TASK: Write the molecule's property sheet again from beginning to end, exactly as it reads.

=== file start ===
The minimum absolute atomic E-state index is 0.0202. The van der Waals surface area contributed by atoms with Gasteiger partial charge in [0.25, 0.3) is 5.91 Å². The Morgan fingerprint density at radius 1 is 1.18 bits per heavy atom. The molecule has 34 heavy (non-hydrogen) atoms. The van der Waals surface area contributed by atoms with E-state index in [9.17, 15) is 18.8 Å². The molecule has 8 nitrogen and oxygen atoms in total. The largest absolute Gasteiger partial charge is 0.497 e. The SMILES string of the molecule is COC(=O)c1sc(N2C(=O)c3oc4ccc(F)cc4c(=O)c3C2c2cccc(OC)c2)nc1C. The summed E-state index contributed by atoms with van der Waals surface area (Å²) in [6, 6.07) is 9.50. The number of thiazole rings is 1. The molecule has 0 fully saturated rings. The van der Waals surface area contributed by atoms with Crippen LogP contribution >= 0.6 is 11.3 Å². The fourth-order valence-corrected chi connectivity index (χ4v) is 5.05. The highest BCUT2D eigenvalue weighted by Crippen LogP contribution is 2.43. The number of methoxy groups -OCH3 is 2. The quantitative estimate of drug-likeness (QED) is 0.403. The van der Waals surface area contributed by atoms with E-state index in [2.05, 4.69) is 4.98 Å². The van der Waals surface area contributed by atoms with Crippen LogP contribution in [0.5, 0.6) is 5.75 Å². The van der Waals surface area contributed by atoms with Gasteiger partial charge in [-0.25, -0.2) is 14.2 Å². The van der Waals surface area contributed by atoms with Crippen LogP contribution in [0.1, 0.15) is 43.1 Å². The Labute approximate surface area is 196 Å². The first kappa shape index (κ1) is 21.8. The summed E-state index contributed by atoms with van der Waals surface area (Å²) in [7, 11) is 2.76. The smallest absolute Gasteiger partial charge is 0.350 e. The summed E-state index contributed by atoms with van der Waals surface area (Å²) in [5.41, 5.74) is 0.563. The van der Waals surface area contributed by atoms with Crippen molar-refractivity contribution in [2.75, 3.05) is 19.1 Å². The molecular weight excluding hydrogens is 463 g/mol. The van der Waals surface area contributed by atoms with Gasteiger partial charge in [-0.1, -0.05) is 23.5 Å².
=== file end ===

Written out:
The minimum absolute atomic E-state index is 0.0202. The van der Waals surface area contributed by atoms with Gasteiger partial charge in [0.25, 0.3) is 5.91 Å². The Morgan fingerprint density at radius 1 is 1.18 bits per heavy atom. The molecule has 34 heavy (non-hydrogen) atoms. The van der Waals surface area contributed by atoms with E-state index in [9.17, 15) is 18.8 Å². The molecule has 8 nitrogen and oxygen atoms in total. The largest absolute Gasteiger partial charge is 0.497 e. The SMILES string of the molecule is COC(=O)c1sc(N2C(=O)c3oc4ccc(F)cc4c(=O)c3C2c2cccc(OC)c2)nc1C. The summed E-state index contributed by atoms with van der Waals surface area (Å²) in [6, 6.07) is 9.50. The number of thiazole rings is 1. The molecule has 0 fully saturated rings. The van der Waals surface area contributed by atoms with Crippen LogP contribution >= 0.6 is 11.3 Å². The fourth-order valence-corrected chi connectivity index (χ4v) is 5.05. The highest BCUT2D eigenvalue weighted by Crippen LogP contribution is 2.43. The number of methoxy groups -OCH3 is 2. The quantitative estimate of drug-likeness (QED) is 0.403. The van der Waals surface area contributed by atoms with E-state index in [2.05, 4.69) is 4.98 Å². The van der Waals surface area contributed by atoms with Crippen LogP contribution in [0.5, 0.6) is 5.75 Å². The van der Waals surface area contributed by atoms with Gasteiger partial charge in [-0.25, -0.2) is 14.2 Å². The van der Waals surface area contributed by atoms with Crippen LogP contribution in [0.1, 0.15) is 43.1 Å². The Labute approximate surface area is 196 Å². The first kappa shape index (κ1) is 21.8. The summed E-state index contributed by atoms with van der Waals surface area (Å²) in [7, 11) is 2.76. The smallest absolute Gasteiger partial charge is 0.350 e. The summed E-state index contributed by atoms with van der Waals surface area (Å²) in [5.41, 5.74) is 0.563. The van der Waals surface area contributed by atoms with Crippen molar-refractivity contribution in [2.75, 3.05) is 19.1 Å². The molecular weight excluding hydrogens is 463 g/mol. The van der Waals surface area contributed by atoms with Gasteiger partial charge in [-0.1, -0.05) is 23.5 Å².